Yesterday's unanimous ruling by the New Mexico Supreme Court holding that gay and lesbian couples have a constitutional right to marry is already playing out in predictable ways. LGBTQ advocacy groups celebrate the result, opponents decry it, and (shockingly, if you think about it) everyone else mostly shrugs. After all, yesterday's decision in Griego v. Oliver was just the latest in a heady string of wins for the marriage equality movement: Since November of last year, the number of gay marriage states has exploded from six (plus D.C.) to seventeen: From one-eighth of the states to one-third (and about 38 percent of the total population. Now pass the fruitcake!
But the court's decision is worth pausing to note for a few reasons:
1. The probable -- and deserved -- death of the "accidental procreation" argument.
One of the strangest arrows in the anti-equality quiver, the argument that marriage should be restricted to opposite-sex couples because they're the only ones who can procreate "naturally" somehow swayed a couple of state supreme courts (Washington and New York) in the mid-2000s. Under this view, marriage was needed as a way of uniting folks -- and making dads stick around -- after the "oops, we procreated again" moment.
The New Mexico court gave this the brush-off it deserves, noting simply that even if heterosexual error is one reason for marriage, it's not the only reason -- and certainly not a reason to exclude those who can't make babies the old-fashioned way.
2. The response to the "destabilization of marriage" fear.
There's a big difference between the kinds of arguments that might be taken seriously in an academic debate and those that prevail in a court of law. Opponents have long argued that allowing same-sex couples to marry will destabilize marriage by watering down its historic meaning. in his fruitless defense of Iowa's defense of marriage act a few years ago, the state's attorney argued that allowing same-sex couples would destroy marriage - not now, but at some unspecified time in the distant future.
The Iowa Supreme Court didn't buy it, but also didn't really address the point squarely. The New Mexico court did, stating that there was no evidence that allowing same-sex coupled to marry leads to straight couples divorcing. By implication, the court's position is that it's not enough to claim some fuzzy harm to traditional marriage -- proof is needed. And the only proof on hand is that of the current harm being done to same-sex couples (and their children; see below) that the court chronicled at sympathetic length.
3. The persistence of heightened scrutiny for laws based on sexual orientation
Until 2008, no court of last resort (either the U.S. Supreme Court or state supreme courts) had found that the LGBTQ community was entitled to have laws against them judged by a high degree of scrutiny. But we now have four state supreme court cases that have said exactly that, as New Mexico joins California, Connecticut, and Iowa. All four have signed onto the proposition that, given the historically shameful treatment of LGBTQ citizens, laws excluding members of the community should be viewed suspiciously. Despite its consistently progressive decisions in this area, the U.S. Supreme Court has thus far avoided taking the same step. This decision supplies one more reason for the Supremes to show the courage to agree with this obvious conclusion.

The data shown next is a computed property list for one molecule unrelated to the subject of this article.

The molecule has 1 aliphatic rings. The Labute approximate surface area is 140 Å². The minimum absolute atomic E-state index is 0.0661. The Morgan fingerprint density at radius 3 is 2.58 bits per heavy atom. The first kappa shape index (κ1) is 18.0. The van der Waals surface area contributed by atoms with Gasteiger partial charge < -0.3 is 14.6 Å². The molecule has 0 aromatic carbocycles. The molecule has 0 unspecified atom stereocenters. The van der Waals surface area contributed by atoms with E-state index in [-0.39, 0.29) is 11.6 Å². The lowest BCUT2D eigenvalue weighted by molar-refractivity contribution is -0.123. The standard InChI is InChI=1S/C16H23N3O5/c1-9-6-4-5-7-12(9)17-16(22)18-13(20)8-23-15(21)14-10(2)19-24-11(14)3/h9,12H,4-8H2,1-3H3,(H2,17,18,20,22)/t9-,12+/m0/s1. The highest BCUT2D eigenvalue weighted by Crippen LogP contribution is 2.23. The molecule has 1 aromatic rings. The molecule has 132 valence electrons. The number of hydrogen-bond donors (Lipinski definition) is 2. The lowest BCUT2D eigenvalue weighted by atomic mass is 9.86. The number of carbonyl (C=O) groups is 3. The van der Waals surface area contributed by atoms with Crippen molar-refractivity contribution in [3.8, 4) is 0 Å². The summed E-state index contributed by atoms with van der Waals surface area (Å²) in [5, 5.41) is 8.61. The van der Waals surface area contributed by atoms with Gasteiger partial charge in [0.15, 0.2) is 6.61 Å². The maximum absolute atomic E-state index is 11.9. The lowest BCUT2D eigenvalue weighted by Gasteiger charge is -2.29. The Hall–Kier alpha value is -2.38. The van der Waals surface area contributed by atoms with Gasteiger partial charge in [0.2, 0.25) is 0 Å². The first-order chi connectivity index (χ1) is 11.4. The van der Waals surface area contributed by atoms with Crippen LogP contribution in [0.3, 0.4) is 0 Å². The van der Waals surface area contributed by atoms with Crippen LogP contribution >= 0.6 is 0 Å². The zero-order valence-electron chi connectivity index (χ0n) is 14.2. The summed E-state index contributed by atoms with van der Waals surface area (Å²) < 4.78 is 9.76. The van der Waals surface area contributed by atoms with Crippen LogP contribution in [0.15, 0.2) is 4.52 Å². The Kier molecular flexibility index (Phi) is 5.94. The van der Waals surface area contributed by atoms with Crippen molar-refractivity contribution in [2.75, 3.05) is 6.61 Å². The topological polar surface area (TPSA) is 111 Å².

4. Those darn kids! (They keep winning cases for marriage equality!)
It's becoming clear that the opponents of marriage equality lost the battle years ago, when they didn't try to stop gay and lesbian couples from adopting kids. The New Mexico Supreme Court became just the latest tribunal to cite, repeatedly and with passion, the harm to the children of same-sex couples that follows from their parents' exclusion from the social and legal benefits of marriage. It's hard to argue with that, so most opponents don't even try, instead redirecting their energy toward the type of arguments made above. And the results are increasingly against them.
5. Look to the New Mexico Supreme Court for Progressive Rulings
In our stubbornly federalist system, different states have taken turns as champions of progressive values. In the 1970s, California carved out a reputation (variously lauded and lambasted) as the nation's most liberal court. After an electoral recall of some of the court's most progressive members, New Jersey emerged as a court that litigants could look to for well-reasoned, thoughtful decisions that usually moved civil and legal rights forward.
With this and several other decisions, the New Mexico Supreme Court has planted its own progressive flag. The court recently ruled that the state's antidiscrimination law covered a photographer's refusal to photograph a same-sex wedding. Perhaps even more notably, the court is the first -- and still the only -- to recognize that those in long-term, stable relationships can be recognized as "family" for purposes of a loss of consortium claim. Where other states have restricted the claim to married couples, the New Mexico justices saw a deeper reality in the 2003 case, Lozoya v. Sanchez: "[T]he use of a legal status...excludes many persons whose loss of a significant relational interest may be just as devastating as the loss of a legal spouse."
With its holding in Lozoya, the court may have previewed a set of important questions that the marriage equality debate misses, but that will stick around after this fight is over: How can the law value all families -- not just those who choose marriage?
This victory puts a nice, year-ending bow on a series of judicial and legislative gifts to the marriage equality movement. Things will get tougher legislatively in 2014, but there's a whole batch of promising federal lawsuits that should lead to full marriage equality soon. For now, let's pause to enjoy the progress.